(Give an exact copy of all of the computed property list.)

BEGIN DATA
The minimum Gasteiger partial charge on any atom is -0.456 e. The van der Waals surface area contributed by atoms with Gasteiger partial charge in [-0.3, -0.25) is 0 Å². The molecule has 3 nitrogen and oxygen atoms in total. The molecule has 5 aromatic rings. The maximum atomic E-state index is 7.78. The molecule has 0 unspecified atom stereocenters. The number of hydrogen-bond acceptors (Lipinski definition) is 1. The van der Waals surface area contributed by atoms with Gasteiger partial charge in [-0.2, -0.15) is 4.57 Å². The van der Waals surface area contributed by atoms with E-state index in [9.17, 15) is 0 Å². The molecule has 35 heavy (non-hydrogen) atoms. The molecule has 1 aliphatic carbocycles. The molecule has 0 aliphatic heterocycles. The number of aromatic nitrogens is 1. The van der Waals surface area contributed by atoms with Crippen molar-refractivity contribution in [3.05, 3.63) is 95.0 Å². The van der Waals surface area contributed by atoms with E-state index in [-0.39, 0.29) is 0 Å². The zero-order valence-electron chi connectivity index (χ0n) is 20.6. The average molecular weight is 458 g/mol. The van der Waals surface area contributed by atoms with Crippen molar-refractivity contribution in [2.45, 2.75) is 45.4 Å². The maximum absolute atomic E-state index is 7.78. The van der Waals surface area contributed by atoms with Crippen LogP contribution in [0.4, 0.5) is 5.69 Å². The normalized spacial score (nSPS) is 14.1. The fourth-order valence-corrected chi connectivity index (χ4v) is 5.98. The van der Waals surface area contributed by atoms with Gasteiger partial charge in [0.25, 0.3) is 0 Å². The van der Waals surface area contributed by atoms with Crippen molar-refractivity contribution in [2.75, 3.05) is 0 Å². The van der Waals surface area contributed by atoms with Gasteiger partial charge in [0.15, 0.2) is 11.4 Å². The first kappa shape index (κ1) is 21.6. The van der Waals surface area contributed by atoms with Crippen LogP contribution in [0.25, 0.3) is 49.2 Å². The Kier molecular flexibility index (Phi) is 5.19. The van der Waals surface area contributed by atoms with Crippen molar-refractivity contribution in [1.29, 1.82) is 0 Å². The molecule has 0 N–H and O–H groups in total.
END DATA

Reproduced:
The minimum Gasteiger partial charge on any atom is -0.456 e. The van der Waals surface area contributed by atoms with Gasteiger partial charge in [-0.3, -0.25) is 0 Å². The molecule has 3 nitrogen and oxygen atoms in total. The molecule has 5 aromatic rings. The maximum atomic E-state index is 7.78. The molecule has 0 unspecified atom stereocenters. The number of hydrogen-bond acceptors (Lipinski definition) is 1. The van der Waals surface area contributed by atoms with Gasteiger partial charge in [-0.2, -0.15) is 4.57 Å². The van der Waals surface area contributed by atoms with E-state index in [9.17, 15) is 0 Å². The molecule has 35 heavy (non-hydrogen) atoms. The molecule has 1 aliphatic carbocycles. The molecule has 0 aliphatic heterocycles. The number of aromatic nitrogens is 1. The van der Waals surface area contributed by atoms with Crippen molar-refractivity contribution in [3.05, 3.63) is 95.0 Å². The van der Waals surface area contributed by atoms with E-state index in [-0.39, 0.29) is 0 Å². The zero-order valence-electron chi connectivity index (χ0n) is 20.6. The average molecular weight is 458 g/mol. The van der Waals surface area contributed by atoms with Crippen molar-refractivity contribution in [2.45, 2.75) is 45.4 Å². The maximum absolute atomic E-state index is 7.78. The van der Waals surface area contributed by atoms with Crippen LogP contribution in [0.4, 0.5) is 5.69 Å². The normalized spacial score (nSPS) is 14.1. The fourth-order valence-corrected chi connectivity index (χ4v) is 5.98. The van der Waals surface area contributed by atoms with Gasteiger partial charge in [0.25, 0.3) is 0 Å². The van der Waals surface area contributed by atoms with Crippen molar-refractivity contribution in [2.75, 3.05) is 0 Å². The van der Waals surface area contributed by atoms with Gasteiger partial charge in [0.15, 0.2) is 11.4 Å². The first kappa shape index (κ1) is 21.6. The van der Waals surface area contributed by atoms with Crippen LogP contribution in [0.25, 0.3) is 49.2 Å². The Kier molecular flexibility index (Phi) is 5.19. The van der Waals surface area contributed by atoms with Crippen molar-refractivity contribution in [1.29, 1.82) is 0 Å². The molecule has 0 N–H and O–H groups in total.